9.15.2005

Hitch vs. Galloway

It's been podcast here for posterity. I haven't gotten the chance to listen to it yet, so I don't have a lot to say about it. However, I think Galloway is a contemptable turd on the order of Tom DeLay and I would looooovvvveee to see him verbally thrashed.

For the actual argument's sake I'd much prefer someone like Jon Stewart do battle with Hitchens (who has made some of the best reasoned cases for the war in Iraq that I've read), but this will do.

But I'm quite curious to hear what y'all think, so have at it...

5 comments:

Andrew said...

I've read a few posts on this debate and unfortunately they seem to confirm my belief that very often people that excel at writing their ideas don't do so well at speaking them (and vice-versa). While I do think Hitchens has an extremely potent mind, he doesn’t have a very compelling persona. In contrast, Galloway is a master sophist honed from years of being engaged in years of heated parliamentary rhetoric and is utterly unburdened by principle. When you throw the hostile venue into the mix I think the odds were stacked very much in Galloway’s favor. To make things fair, I wish Galloway would have debated Ann Coulter. I think she’s equally unprincipled but absolutely brutal in a debate.

Ben said...

Well I've just heard the whole thing and have a few thoughts. First off, I wholeheartedly disagree with the posts that you refrenced. I thought Hitch performed admirably, it's just that he didn't have anyone to debate with. This article from WSJ online says it well:

"But this was no debate. A debate, by definition, requires two people to defend their convictions. Mr. Galloway has no obvious convictions, or at least none that are defensible. This is a man who is antiwar, yet supports those who fight war against us. He accuses America of supporting dictators, yet in July traveled to Syria to praise its tyrant, Bashar al-Assad. He claims to have known that Saddam massacred his own people in 1988, yet went to Baghdad six years later to "salute" the monster for his "courage" and "strength."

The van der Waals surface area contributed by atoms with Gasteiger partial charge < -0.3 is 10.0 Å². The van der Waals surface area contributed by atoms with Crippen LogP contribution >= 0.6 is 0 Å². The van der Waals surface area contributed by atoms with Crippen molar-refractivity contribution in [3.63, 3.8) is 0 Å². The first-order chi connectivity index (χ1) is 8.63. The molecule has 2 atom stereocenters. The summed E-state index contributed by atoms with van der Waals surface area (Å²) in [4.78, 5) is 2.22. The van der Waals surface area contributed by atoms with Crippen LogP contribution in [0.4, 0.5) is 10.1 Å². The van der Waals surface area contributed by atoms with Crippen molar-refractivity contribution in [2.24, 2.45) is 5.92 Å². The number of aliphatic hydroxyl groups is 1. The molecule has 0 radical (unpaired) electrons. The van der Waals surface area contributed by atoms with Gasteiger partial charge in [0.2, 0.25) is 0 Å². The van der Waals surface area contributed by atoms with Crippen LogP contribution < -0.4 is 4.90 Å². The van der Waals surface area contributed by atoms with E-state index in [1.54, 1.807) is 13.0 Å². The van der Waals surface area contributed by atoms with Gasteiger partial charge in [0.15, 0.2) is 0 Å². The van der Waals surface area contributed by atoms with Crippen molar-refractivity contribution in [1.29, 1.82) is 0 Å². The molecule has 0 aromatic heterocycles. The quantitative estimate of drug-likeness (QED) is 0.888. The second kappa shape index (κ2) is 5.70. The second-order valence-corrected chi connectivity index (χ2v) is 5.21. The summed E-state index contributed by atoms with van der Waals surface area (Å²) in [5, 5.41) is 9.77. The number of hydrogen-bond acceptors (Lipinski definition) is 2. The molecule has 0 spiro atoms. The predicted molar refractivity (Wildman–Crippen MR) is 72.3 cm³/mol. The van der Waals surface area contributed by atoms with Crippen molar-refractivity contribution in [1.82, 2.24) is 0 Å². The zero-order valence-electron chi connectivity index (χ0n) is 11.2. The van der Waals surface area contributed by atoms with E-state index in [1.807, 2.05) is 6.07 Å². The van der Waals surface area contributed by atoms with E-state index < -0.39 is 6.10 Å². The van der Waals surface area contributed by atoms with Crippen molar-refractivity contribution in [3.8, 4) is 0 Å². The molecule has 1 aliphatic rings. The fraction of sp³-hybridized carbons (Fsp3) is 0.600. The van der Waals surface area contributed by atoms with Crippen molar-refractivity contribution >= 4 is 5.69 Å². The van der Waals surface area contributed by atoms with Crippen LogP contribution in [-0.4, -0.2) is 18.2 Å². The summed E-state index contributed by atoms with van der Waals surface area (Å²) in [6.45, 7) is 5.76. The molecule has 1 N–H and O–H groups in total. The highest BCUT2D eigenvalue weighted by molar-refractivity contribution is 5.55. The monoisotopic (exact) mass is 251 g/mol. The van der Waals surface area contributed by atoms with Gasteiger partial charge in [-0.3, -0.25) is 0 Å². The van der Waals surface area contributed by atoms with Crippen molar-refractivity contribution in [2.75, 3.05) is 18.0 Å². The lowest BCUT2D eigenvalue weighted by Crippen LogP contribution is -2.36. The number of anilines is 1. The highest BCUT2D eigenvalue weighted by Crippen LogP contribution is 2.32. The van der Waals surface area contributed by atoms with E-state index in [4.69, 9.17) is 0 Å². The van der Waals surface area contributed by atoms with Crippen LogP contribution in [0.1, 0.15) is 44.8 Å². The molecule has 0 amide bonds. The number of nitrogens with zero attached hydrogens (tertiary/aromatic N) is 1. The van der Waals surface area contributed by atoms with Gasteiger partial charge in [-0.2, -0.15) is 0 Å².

Nor is Mr. Galloway in any way a debater. His talent--if that's what you'd call it--is in whipping mindless crowds into furious hysteria over perceived bogeymen. There are historical precedents here, and let's just say that as the waves of Galloway outrage and anger ripped across the auditorium I half-expected his acolytes to break into a "Heil!" or two.

To take but one example. Mr. Hitchens asked Mr. Galloway and the crowd how it was possible for a man who in Syria had praised the Iraqi terrorists to come to New York and evoke Cindy Sheehan, whose son was murdered by said terrorists?

Good question.

Mr. Galloway's response was typical. He began by railing that "neo-con rot" had seeped into people's souls. He lamented that he had to put up with this "hypocrite Hitchens." He ranted that Mr. Hitchens was friends with people who owned "Tomahawk" missiles, thus allowing him to segue into a tirade about America's treatment of its Indians (I'm not making this up). And as if to show that there were no depths to which he would not proudly sink, Mr. Galloway finished his "answer" to Mr. Hitchens's question by announcing that the planes that brought down the World Trade Center were the direct result of "hatred created by the U.S." and by appealing to anti-Semites with a few risible remarks about Israel."

I found it worthwhile because it gave a forum for Hitch's logic which proved a worthy contrast to the shouters who clutter the main speakers' audio and, I'm sure, made for quite a scene on the "tele". This thing also affirmed my view of Galloway, a brutally foolish narcissist, who couldn't argue his way out of a paper bag. His ideology is nought but "sinister piffle."

Joe said...

"Galloway, a brutally foolish narcissist"

Ben! What a great phrase! That's about the worst thing I've ever heard anyone called.

Andrew said...

Ben, I think the points you and the WSJ piece made are dead on. I'm just afraid that Galloway's effective but unprinciplied style prevented Hitchens from converting more of Galloway's crowd. Perhaps no one could, but an Ann Coulter or Rush Limbaugh -- people equally unburdened by convictions could have left Galloway bloodied and I'd love to see that.

Andrew said...

This blew me away. John Nichols in the Capitol Times (Madison, WI's progressive paper) wrote the following editorial/love note about George Galloway. Is the progressive movement simply becoming a rebadged socialist workers party?

(http://www.madison.com/tct/mad/opinion//index.php?ntid=54505)

Americans who are familiar only with the almost always empty words - and often empty heads - of this country's political leaders can be a little shocked by George Galloway's pronouncements.


The British parliamentarian, who came of age in the brawling political landscape of his native Scotland, where a quick wit and a savage debating style are prerequisites for electoral success, does not mince words in the manner that most American pols do.